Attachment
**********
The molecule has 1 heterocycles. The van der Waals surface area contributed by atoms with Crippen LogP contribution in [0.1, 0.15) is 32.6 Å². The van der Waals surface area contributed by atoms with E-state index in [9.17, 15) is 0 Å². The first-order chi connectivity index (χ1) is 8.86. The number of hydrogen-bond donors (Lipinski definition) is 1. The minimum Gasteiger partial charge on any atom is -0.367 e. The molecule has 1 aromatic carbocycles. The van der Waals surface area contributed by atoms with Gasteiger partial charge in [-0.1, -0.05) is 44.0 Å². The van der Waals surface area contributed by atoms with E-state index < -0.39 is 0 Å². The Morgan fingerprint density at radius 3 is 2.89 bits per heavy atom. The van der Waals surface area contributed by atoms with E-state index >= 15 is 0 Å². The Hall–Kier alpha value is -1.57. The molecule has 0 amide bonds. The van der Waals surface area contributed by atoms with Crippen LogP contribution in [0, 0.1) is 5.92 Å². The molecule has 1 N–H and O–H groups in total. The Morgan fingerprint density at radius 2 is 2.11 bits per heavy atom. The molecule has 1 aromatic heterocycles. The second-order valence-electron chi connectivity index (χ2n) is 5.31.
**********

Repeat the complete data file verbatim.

The molecule has 1 heterocycles. The van der Waals surface area contributed by atoms with Crippen LogP contribution in [0.1, 0.15) is 32.6 Å². The van der Waals surface area contributed by atoms with E-state index in [9.17, 15) is 0 Å². The first-order chi connectivity index (χ1) is 8.86. The number of hydrogen-bond donors (Lipinski definition) is 1. The minimum Gasteiger partial charge on any atom is -0.367 e. The molecule has 1 aromatic carbocycles. The van der Waals surface area contributed by atoms with Gasteiger partial charge in [-0.1, -0.05) is 44.0 Å². The van der Waals surface area contributed by atoms with E-state index < -0.39 is 0 Å². The Morgan fingerprint density at radius 3 is 2.89 bits per heavy atom. The van der Waals surface area contributed by atoms with E-state index >= 15 is 0 Å². The Hall–Kier alpha value is -1.57. The molecule has 0 amide bonds. The van der Waals surface area contributed by atoms with Crippen LogP contribution in [0, 0.1) is 5.92 Å². The molecule has 1 N–H and O–H groups in total. The Morgan fingerprint density at radius 2 is 2.11 bits per heavy atom. The molecule has 1 aromatic heterocycles. The second-order valence-electron chi connectivity index (χ2n) is 5.31.